3 Myths about probiotics busted

The Bioxyne Team

Brooke Lark

In the 1980s, there was an advertising campaign with the slogan “Oils Ain’t Oils” with Sol and his gangster friends. It was designed to introduce the motorist to ‘man made’ synthetic oils being sold by Castrol. The point of the slogan is that you can’t assume that all oils for your car do the same job.

The same can be said of probiotics.

People often get confused as to which probiotic to buy. There are so many on the market, and they have strange ingredient names like “Lactobacillus acidophilus” or “Bifidobacteriumbifidum”. Often they will have three or more of these names listed, and numbers like “20 billion” or “100 billion” live bacteria.

What does it all mean? How do you choose? Aren’t they all good for you? If so, why not buy the cheapest? Or the one with the most live bacteria? Or the one with multiple different bacteria? After all, more is better, right?

Not correct. Because not all probiotics are probiotics!

At Bioxyne, we would advise you to buy the one that has been clinically tested or trialled at the same dosage as is in the capsules, to give you confidence that the product can provide a health benefit – which is essential for a bacteria to be classified as a probiotic.

To make the best purchase decision, it is useful to understand some facts behind some common probiotic myths:

MYTH 1. All “probiotics” are good for you.

Fact: Not correct. Different members of the same bacterial species work differently (or sometimes not at all), and unless you test it, you don’t know if it will work to improve your health or not.

While it is true that all probiotics are members of specific families such as Lactobacillus and Bifidobacteria, not all members of those families deserve the title of probiotics, because they do not all provide a health benefit. Only some specific members do.

Would you say that all humans can paint like Claude Monet, or sing like Elvis Presley? So why do many probiotic manufacturers imply that anystrain of Lactobacillus acidophilus, or Bifidobacteria (for example) are inherently beneficial? It has been scientifically demonstrated that many are not.

We humans are all members of the Homo sapiens species. Elvis and Monet were Homo sapiens too, just like you and me. But their individual talents are different to yours and mine. In the same way, individual members (called strains) of the Lactobacillus acidophilus species are different genetically and also differ in their ability to provide a human health benefit. A review of the label on the bottle should show what individual strain of Lactobacillus acidophilus (or other probiotic species) the product contains. And unless that strain has been tested in a clinical trial, you don’t know if what’s in the bottle is any good.

MYTH 2: The more bacteria (CFUs) the better

Fact: Not correct. There is no scientific evidence for this.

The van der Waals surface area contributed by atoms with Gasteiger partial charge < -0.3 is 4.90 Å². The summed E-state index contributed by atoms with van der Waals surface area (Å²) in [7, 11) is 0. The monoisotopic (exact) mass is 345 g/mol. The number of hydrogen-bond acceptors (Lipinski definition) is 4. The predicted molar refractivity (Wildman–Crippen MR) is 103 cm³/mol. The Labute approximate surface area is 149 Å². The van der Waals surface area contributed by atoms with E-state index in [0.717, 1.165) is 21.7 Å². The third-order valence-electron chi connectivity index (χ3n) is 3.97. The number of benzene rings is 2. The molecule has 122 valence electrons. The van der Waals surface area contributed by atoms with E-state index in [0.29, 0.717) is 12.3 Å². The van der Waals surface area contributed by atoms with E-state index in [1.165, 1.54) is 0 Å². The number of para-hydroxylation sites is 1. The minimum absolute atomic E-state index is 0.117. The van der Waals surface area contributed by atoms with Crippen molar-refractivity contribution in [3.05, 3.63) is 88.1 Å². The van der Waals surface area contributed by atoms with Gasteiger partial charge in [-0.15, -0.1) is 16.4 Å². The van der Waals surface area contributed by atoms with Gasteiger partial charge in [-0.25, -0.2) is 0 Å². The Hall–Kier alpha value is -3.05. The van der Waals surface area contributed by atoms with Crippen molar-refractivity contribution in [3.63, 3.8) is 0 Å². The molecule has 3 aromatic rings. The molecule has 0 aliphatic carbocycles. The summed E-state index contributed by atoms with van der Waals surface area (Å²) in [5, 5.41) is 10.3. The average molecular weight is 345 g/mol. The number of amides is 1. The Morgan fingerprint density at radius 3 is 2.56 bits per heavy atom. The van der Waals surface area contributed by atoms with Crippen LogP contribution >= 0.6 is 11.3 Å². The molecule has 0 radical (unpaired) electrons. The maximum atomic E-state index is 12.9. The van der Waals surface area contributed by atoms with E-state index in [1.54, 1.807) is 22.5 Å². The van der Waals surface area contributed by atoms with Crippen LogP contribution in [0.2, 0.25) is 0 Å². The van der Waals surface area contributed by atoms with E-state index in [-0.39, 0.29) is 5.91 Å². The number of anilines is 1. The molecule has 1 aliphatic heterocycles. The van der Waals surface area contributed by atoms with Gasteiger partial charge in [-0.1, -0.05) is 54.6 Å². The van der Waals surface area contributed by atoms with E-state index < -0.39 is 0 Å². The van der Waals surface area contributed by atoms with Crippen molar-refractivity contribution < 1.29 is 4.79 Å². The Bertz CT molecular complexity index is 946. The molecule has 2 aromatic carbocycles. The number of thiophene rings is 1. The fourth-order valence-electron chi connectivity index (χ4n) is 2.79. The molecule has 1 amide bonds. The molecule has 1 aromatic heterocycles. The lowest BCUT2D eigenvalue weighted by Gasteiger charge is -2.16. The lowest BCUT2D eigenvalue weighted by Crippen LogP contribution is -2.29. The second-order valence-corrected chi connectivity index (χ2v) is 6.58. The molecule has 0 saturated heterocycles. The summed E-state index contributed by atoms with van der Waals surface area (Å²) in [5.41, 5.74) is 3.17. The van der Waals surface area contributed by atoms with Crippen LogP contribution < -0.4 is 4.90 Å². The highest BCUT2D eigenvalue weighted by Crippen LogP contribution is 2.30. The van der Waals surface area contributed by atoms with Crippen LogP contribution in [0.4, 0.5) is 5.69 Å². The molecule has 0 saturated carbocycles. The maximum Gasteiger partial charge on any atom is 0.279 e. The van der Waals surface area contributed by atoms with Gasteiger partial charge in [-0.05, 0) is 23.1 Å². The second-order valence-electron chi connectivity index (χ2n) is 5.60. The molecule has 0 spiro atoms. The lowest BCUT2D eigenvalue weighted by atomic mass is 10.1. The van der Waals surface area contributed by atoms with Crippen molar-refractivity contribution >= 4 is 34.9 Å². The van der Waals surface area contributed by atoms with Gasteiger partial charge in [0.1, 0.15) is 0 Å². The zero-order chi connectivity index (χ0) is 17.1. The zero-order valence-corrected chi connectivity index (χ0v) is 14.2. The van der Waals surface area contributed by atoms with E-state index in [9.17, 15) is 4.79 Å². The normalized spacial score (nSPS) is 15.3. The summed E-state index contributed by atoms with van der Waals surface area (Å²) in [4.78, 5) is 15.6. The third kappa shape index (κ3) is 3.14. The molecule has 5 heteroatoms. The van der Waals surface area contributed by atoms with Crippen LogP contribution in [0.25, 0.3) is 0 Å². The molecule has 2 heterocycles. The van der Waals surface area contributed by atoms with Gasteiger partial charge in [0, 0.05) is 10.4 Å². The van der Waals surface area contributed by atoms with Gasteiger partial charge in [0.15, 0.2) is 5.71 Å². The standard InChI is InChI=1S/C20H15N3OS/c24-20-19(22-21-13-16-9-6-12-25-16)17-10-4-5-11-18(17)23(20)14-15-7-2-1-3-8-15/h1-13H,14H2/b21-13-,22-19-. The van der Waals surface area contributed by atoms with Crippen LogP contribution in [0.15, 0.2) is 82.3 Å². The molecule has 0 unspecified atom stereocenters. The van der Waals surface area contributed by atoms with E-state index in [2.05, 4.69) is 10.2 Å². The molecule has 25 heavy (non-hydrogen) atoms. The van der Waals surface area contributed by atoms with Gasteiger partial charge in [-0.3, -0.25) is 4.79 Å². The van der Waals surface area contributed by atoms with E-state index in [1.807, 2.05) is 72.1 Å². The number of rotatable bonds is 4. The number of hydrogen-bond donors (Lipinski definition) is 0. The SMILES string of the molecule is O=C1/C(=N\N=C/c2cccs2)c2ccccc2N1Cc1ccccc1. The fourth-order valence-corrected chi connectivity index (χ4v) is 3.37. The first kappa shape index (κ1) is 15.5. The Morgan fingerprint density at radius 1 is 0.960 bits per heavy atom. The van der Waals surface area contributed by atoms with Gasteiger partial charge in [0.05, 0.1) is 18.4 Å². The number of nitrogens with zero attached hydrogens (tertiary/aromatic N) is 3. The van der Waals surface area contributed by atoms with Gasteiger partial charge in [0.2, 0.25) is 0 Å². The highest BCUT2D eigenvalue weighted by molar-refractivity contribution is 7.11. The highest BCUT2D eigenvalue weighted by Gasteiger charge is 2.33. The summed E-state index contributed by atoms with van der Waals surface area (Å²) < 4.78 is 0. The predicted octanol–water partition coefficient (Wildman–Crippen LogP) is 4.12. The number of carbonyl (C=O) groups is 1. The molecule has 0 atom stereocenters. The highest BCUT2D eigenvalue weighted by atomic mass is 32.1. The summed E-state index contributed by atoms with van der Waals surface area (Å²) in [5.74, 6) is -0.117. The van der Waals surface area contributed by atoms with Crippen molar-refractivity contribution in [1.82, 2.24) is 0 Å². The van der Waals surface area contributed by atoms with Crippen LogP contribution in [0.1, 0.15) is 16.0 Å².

The right number of bacteria (with the number of live bacteria typically referred to as a ‘colony-forming unit’ or CFU) is that number that has been shown in clinical tests or trials of that probiotic strain to provide a health benefit.  Consuming hundreds of billions of an ineffective probiotic is no better than consuming 1 billion of it. If it doesn’t work, it doesn’t matter how many billions you take. A group of medical doctors in London who studied probiotics confirmed this in 2009[1]:

“The consensus is that there is no standardized number of probiotic bacteria that would ensure an effect. The effective quantity, for a given effect and a given strain, is the quantity which has demonstrated an effect in the relevant human trial.”

Has the company selling the probiotic studied how well it works in a clinical trial? Many have not. And if they have not, you have no way of knowing if it is going to do you any good.

MYTH 3: The more different types of bacteria the better.

Fact: There is no scientific evidence for this.

According to the group of London gastroenterologists who studied probiotics:

“A combination of probiotic strains in a product does not necessarily add to the benefits of each strain. A combination of strains needs to be studied to prove its efficacy.”

This makes sense, because we know that different strains act differently, and sometimes have the opposite effect to each other, so unless you test the combination in a clinical test or trial at the same dosage as in the final product, you cannot be certain that the combination will work any better than just one of the strains.

Progastrim® contains Bioxyne’s patented probiotic strain, Lactobacillus fermentum VRI-003. That is quite a mouthful, so we call it PCC®. It has been shown in several clinical studies to boost the immune systems of both adults and infants, and to decrease the incidence and severity of cold symptoms in athletes and infants.

It has also been shown to significantly boost the response to the flu vaccine.

The effective dose is 2 billion live bacteria daily. That’s why we have that number of live bacteria in each capsule – just the right number,and we don’t put any other strains in there because we don’t know if they might interfere with the potent activity of PCC® to provide a real health benefit.

[1] Rowland I, Capurso L, Collins K, Cummings J, Delzenne N, Goulet O, Guarner F, Marteau P, Rémy Meier R. Current level of consensus on probiotic science - Report of an expert meeting-London, 23 November 2009. Gut Microbes 2009; 1:6, 436-439.

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